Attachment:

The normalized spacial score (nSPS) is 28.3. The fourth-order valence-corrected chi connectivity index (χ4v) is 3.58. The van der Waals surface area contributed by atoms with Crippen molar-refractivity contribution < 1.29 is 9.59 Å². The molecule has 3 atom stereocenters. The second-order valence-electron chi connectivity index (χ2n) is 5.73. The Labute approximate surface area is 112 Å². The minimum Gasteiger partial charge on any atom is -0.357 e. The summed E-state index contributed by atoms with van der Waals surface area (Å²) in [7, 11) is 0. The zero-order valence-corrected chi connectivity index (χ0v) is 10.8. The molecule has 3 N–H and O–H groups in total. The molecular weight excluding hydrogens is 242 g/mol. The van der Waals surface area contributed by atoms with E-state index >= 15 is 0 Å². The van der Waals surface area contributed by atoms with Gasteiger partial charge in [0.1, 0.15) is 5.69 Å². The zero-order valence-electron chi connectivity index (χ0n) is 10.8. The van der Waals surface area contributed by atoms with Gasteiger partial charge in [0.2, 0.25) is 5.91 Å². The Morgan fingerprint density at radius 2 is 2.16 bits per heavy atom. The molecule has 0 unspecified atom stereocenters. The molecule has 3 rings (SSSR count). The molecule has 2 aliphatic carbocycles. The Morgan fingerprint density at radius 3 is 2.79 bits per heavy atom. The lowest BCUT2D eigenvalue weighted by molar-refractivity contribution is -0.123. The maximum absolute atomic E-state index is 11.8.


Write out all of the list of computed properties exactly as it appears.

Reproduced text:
The normalized spacial score (nSPS) is 28.3. The fourth-order valence-corrected chi connectivity index (χ4v) is 3.58. The van der Waals surface area contributed by atoms with Crippen molar-refractivity contribution < 1.29 is 9.59 Å². The molecule has 3 atom stereocenters. The second-order valence-electron chi connectivity index (χ2n) is 5.73. The Labute approximate surface area is 112 Å². The minimum Gasteiger partial charge on any atom is -0.357 e. The summed E-state index contributed by atoms with van der Waals surface area (Å²) in [7, 11) is 0. The zero-order valence-corrected chi connectivity index (χ0v) is 10.8. The molecule has 3 N–H and O–H groups in total. The molecular weight excluding hydrogens is 242 g/mol. The van der Waals surface area contributed by atoms with E-state index >= 15 is 0 Å². The van der Waals surface area contributed by atoms with Gasteiger partial charge in [0.1, 0.15) is 5.69 Å². The zero-order valence-electron chi connectivity index (χ0n) is 10.8. The van der Waals surface area contributed by atoms with Gasteiger partial charge in [0.2, 0.25) is 5.91 Å². The Morgan fingerprint density at radius 2 is 2.16 bits per heavy atom. The molecule has 0 unspecified atom stereocenters. The molecule has 3 rings (SSSR count). The molecule has 2 aliphatic carbocycles. The Morgan fingerprint density at radius 3 is 2.79 bits per heavy atom. The lowest BCUT2D eigenvalue weighted by molar-refractivity contribution is -0.123. The maximum absolute atomic E-state index is 11.8.